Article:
8. Chrysler Engineering classified all Chrysler CJ models as 1930, as they based their model year on the calendar year from about 1928 through 1932. The sales department, however, declared that the model year changed on July 1st (or thereabouts) of each year. So, for the Chrysler CJ serial numbers : 1930 - H400WP to H490HS 6500001 to 6514919 1931 - 6514920 to 6520171 Engine numbers - 1930 - CJ1001 to CJ24494 1931- CJ24494 to CJ30292 Bill Vancouver, BC
  9. Just as in North America, most of the British cars up through the 1950's were positive ground, although 12-volt was more common. And, just as in North America, Britain switched to negative ground. To show how things changed over the years : 1930 : positive ground - Auburn, Cadillac, Chrysler, DeSoto 8, Dodge, Erskine, Ford, Graham, Hupmobile, LaSalle, Nash (except 6-450), Packard, Studebaker, Willys, Willys-Knight 1930 : negative ground - Buick, Chevrolet, DeSoto 6 (switched to positive 1931), Durant, Essex, Hudson (switched to positive 1934), Marquette, Nash (6-450), Oakland, Oldsmobile, Ply
  10. Just as in North America, most of the British cars up through the 1950's were positive ground, although 12-volt was more common. And, just as in North America, Britain switched to negative ground. To show how things changed over the years : 1930 : positive ground - Auburn, Cadillac, Chrysler, DeSoto 8, Dodge, Erskine, Ford, Graham, Hupmobile, LaSalle, Nash (except 6-450), Packard, Studebaker, Willys, Willys-Knight 1930 : negative ground - Buick, Chevrolet, DeSoto 6 (switched to positive 1931), Durant, Essex, Hudson (switched to positive 1934), Marquette, Nash (6-450), Oakland, Oldsmobile, Ply
  11. <div class="ubbcode-block"><div class="ubbcode-header">Quote:</div><div class="ubbcode-body">Please help me! If someone have ANY information about the Chrysler Royal 1937, please send it to me !!! And help me decoding the Serial Number : 9708372 And the list of standard equipment and the options available. Thanks Ben (Normally, I'm speaking french(Thanks for understanding)) </div></div> Your 1937 Chrysler Royal was built in Canada, which is why it does not appear in any American lists. And as it is 1937 model, it does not have a FEDCO number, which Chrysler
  12. <div class="ubbcode-block"><div class="ubbcode-header">Quote:</div><div class="ubbcode-body">I need "expert" advice. All my sources that I have used in the past to decode 50's cars have now let me down. Even the the "bible"(American ID numbers 1950-59) offers no help. In fact Dodge is NOT listed in the index. Apparently my gold and white 1957 Dodge Coronet 4-door hardtop was built in CA then shipped to Hawaii. The condition of the car clearly supports that claim. However, I'm having trouble verifing anything as I can NOT find any reference that explains what my VIN n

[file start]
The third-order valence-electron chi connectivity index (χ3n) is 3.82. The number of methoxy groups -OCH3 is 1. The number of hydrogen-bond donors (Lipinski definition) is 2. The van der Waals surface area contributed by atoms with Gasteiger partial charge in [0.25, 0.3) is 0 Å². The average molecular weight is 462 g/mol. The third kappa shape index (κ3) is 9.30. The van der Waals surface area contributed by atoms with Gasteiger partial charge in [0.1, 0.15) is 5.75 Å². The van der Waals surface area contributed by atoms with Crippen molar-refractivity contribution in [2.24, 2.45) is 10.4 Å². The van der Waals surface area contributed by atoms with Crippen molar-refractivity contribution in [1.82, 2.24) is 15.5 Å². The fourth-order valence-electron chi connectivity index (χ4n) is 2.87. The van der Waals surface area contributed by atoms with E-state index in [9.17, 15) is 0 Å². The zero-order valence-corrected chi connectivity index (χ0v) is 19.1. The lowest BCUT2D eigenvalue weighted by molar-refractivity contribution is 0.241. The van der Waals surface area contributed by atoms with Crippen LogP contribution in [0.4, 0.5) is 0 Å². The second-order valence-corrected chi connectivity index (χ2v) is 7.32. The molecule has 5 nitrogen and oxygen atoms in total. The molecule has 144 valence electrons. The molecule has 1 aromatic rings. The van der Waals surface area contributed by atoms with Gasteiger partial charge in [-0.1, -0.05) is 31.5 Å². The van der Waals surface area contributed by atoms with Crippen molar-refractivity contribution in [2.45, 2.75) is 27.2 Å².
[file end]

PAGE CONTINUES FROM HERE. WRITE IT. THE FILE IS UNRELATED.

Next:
13. For the 1931-32 Dodge Six, model DH : 2-dr business coupe - 3,178 2-door coupe, R/S - 4,187 2-door roadster, R/S - 160 2-dr convert coupe - 145 4-door phaeton - 164 4-door sedan - 33,090 chassis - 47 TOTAL : 40,971 Production at Hamtramck : 1931 : 3,518,002 to 3,548,559 - 30,558 1932 : 3,548,560 to 3,557,371 - 8,812 39,834 Production at Windsor, ON : 1931 : 9,450,801 to 9,452,111 - 1,311 TOTAL : 40,681 Bill Vancouver, BC
  14. Dodge DG Eight : 2-door business coupe - 119 2-door coupe with rumble seat - 2,181 2-door roadster with rumble seat - 64 2-door convertible coupe - 500 4-door phaeton - 43 4-door sedan - 8,937 Chassis - 20 TOTAL - 11,864 Serial numbers : U.S. 1931 : 4508001 to 4517521 (9,521) U.S. 1932 : 4517522 to 4519534 (2,013) Canada 1931 : 9550301 to 9660632 (332) (11,866) The Canadian plant did not split the DG or the DH into two model years. They were all 1931 models. The split between 1931 and 1932 model years was done by the marketing people and not the engineer
  15. The 1935 Dodge had the wood slat, chicken wire and fabric roof insert. The 1936 Dodge had a metal sheet with metal supports for the roof insert. The 1937 Dodge had a one-piece steel roof. General Motors introduced the one-piece, all-steel roof in 1935 with their "Turret-Top" models, although the bodies were sheet steel over a wood frame. The steel insert was a quick way for a company to present a one-piece steel look to the roof. Only Ford continued with the fabric insert in 1936. Bill Vancouver, BC